Popp, Anchorage economic development official, latest to join mayor’s race

Bill Popp filed paperwork with the Alaska elections agency on Tuesday to run for mayor in Anchorage’s 2024 city election.

Popp is the fourth major candidate to enter the race, alongside incumbent Mayor Dave Bronson, former Assembly Chair Suzanne LaFrance, and former Democratic state lawmaker and House majority leader Chris Tuck. A fifth candidate, Darin Colbry, has also filed paperwork for the 2024 race.

At a campaign kickoff in downtown Anchorage, Popp pitched his background in economic development and familiarity with local government as core parts of his appeal.

“I’ve thought about this idea for a while, and it struck me this year that our city needs to recapture its direction and its vision. We just really have lost our way, we are more about dealing with issues and problems in the now, as opposed to thinking about tomorrow,” Popp said.

Popp spent 16 years leading the Anchorage Economic Development Corp., a prominent nonprofit that advocates for business and industry-friendly policies in the municipality and Southcentral Alaska. In addition to publishing economic reports, the corporation regularly hosts luncheons for the business community that put Popp in front of many of the state’s civic leaders and power players. He officially retired from the position last week.

During his remarks, Popp said he’s focused on several major issues confronting the city, including rebuilding the municipal workforce, getting local government “to become boring again,” restoring the relationship between the mayor’s office and Assembly, attracting more businesses, and retaining a skilled workforce, particularly young people.

“It’s going to be all hands on deck,” he said of proposals for solving homelessness in Anchorage, which includes enlisting help from the private sector.


Though City Hall plays a relatively minor role in policy decisions within the Anchorage School District, Popp said that if he’s elected, the mayor’s office would be “a cheerleader on steroids” for education.

Popp grew up in Anchorage and graduated from East High School after his family moved to Alaska with the Air Force when he was a child.

Before joining AEDC, Popp spent a chunk of his career on the Kenai Peninsula, serving on the borough assembly for six years and working for two borough mayors’ administrations.

Anchorage’s mayoral elections are technically nonpartisan. Popp is not registered with any major political party, and in the past he has made political contributions to Republican, Democratic and independent candidates ranging from former mayors Dan Sullivan and Ethan Berkowitz to Mark Begich during his 2018 gubernatorial campaign and a few moderate Republican state legislators.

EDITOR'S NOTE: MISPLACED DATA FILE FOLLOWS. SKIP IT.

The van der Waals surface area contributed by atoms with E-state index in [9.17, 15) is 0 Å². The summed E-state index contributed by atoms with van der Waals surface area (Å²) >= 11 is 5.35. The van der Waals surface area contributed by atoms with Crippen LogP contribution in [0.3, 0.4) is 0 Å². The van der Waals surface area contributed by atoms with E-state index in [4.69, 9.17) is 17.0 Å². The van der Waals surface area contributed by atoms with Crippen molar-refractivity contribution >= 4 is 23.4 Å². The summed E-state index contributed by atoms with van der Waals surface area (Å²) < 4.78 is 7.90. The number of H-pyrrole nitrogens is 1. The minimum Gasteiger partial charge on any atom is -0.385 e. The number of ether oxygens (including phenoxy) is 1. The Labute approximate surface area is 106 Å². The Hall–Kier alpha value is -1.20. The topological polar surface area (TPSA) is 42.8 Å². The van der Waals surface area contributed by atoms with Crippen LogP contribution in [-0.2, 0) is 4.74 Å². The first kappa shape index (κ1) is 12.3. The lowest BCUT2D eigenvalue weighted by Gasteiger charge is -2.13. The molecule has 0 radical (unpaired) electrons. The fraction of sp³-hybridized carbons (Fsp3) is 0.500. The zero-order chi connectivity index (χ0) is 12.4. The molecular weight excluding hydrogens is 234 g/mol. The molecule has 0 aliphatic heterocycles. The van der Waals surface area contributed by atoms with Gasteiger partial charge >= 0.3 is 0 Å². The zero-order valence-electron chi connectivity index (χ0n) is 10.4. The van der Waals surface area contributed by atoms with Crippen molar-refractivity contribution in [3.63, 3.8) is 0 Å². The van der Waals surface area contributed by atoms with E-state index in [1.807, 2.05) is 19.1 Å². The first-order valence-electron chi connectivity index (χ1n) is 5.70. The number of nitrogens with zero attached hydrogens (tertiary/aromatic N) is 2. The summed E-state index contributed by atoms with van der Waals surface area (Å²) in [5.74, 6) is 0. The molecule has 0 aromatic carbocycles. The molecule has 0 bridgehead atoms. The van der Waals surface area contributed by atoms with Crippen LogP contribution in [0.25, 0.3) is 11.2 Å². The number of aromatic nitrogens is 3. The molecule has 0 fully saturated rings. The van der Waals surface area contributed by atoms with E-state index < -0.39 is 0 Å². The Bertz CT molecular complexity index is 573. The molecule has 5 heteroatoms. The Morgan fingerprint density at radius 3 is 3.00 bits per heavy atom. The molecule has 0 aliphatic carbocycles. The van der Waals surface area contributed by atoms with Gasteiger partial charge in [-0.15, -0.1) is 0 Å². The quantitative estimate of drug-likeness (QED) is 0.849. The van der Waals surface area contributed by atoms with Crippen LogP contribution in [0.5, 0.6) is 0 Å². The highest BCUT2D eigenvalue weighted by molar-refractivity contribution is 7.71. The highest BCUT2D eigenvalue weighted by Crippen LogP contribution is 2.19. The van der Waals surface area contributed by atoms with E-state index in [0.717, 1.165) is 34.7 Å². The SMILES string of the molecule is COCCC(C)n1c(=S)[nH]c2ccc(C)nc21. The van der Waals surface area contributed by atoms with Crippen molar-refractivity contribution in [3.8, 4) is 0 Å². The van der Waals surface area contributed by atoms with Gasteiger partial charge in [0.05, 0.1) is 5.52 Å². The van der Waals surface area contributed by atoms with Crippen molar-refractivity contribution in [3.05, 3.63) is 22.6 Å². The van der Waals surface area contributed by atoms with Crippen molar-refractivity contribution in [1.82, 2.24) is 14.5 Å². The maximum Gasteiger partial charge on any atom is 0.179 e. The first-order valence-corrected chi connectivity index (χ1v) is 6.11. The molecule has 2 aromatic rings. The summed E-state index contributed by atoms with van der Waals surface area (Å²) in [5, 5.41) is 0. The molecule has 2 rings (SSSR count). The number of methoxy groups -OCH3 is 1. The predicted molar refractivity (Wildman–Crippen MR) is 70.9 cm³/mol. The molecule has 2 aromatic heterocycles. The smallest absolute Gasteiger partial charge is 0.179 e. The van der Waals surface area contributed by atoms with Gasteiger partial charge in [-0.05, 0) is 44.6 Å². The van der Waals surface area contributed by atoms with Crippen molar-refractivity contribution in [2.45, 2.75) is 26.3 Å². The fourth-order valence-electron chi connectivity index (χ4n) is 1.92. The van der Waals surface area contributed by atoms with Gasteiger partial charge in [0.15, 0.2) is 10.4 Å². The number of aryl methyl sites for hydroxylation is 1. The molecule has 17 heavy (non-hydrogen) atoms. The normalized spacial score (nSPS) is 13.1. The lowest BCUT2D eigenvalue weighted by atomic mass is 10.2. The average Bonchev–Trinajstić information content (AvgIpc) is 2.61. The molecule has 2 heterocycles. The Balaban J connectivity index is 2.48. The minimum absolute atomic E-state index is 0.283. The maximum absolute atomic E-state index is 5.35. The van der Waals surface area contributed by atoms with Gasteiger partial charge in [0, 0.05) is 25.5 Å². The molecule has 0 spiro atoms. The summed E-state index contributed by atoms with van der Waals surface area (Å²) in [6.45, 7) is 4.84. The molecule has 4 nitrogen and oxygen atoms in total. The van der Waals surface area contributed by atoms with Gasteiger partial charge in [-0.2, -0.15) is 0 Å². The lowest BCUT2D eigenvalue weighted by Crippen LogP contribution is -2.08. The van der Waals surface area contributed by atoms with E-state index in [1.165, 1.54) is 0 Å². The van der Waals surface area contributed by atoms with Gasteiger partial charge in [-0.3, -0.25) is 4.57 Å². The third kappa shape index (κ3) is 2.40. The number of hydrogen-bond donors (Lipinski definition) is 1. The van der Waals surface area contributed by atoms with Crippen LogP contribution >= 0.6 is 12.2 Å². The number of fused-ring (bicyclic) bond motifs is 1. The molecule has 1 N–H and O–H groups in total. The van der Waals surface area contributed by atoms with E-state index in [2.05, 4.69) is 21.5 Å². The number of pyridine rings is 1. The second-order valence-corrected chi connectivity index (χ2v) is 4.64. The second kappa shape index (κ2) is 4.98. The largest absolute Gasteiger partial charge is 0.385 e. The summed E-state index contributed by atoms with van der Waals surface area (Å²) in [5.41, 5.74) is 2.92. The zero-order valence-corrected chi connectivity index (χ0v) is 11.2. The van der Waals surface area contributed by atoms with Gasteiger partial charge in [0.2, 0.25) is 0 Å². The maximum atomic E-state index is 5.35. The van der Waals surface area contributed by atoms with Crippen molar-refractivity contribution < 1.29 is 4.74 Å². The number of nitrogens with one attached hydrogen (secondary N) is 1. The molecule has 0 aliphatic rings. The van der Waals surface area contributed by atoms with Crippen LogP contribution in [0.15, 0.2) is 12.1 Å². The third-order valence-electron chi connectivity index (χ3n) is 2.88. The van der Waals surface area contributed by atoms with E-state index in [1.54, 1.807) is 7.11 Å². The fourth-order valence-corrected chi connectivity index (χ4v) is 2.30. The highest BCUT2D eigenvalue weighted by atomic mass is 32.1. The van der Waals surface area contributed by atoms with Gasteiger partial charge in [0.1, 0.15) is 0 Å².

Close observers of next year’s municipal election — where a candidate has to earn 45% of the vote to win outright or else proceed to a head-to-head contest with the second-highest vote-getter — think that the more crowded the field gets, the greater the chance it will go to a runoff in May.

“Odds are it’s probably gonna be a runoff,” Popp said of the emerging dynamic.

Campaign observers critical of the current administration are concerned that right-leaning voters could pool around the lone conservative candidate, Bronson, and help him reach 45% of the vote at the jump.

“I continue to think that Dave Bronson’s best chance to win reelection is to win in the first round with the center-left splitting the vote,” said John-Henry Heckendorn, founder of the Ship Creek Group, which has managed campaigns for moderate and progressive candidates, though is not working with any of the current mayoral hopefuls.

“Polling that I’ve seen has suggested that (Bronson) has really struggled,” Heckendorn said. “But we also know that incumbents can have low job approval ratings, but when their base has to make a decision about them relative to another candidate, they can come home.”

The municipal deadline for candidates to file in the April 2 election is Jan. 26, 2024.

[Correction: An earlier version of this story incorrectly identified Chris Tuck’s leadership position in the state House.]

Zachariah Hughes

Zachariah Hughes covers Anchorage government, the military, dog mushing, subsistence issues and general assignments for the Anchorage Daily News. He also helps produce the ADN's weekly politics podcast. Prior to joining the ADN, he worked in Alaska’s public radio network, and got his start in journalism at KNOM in Nome.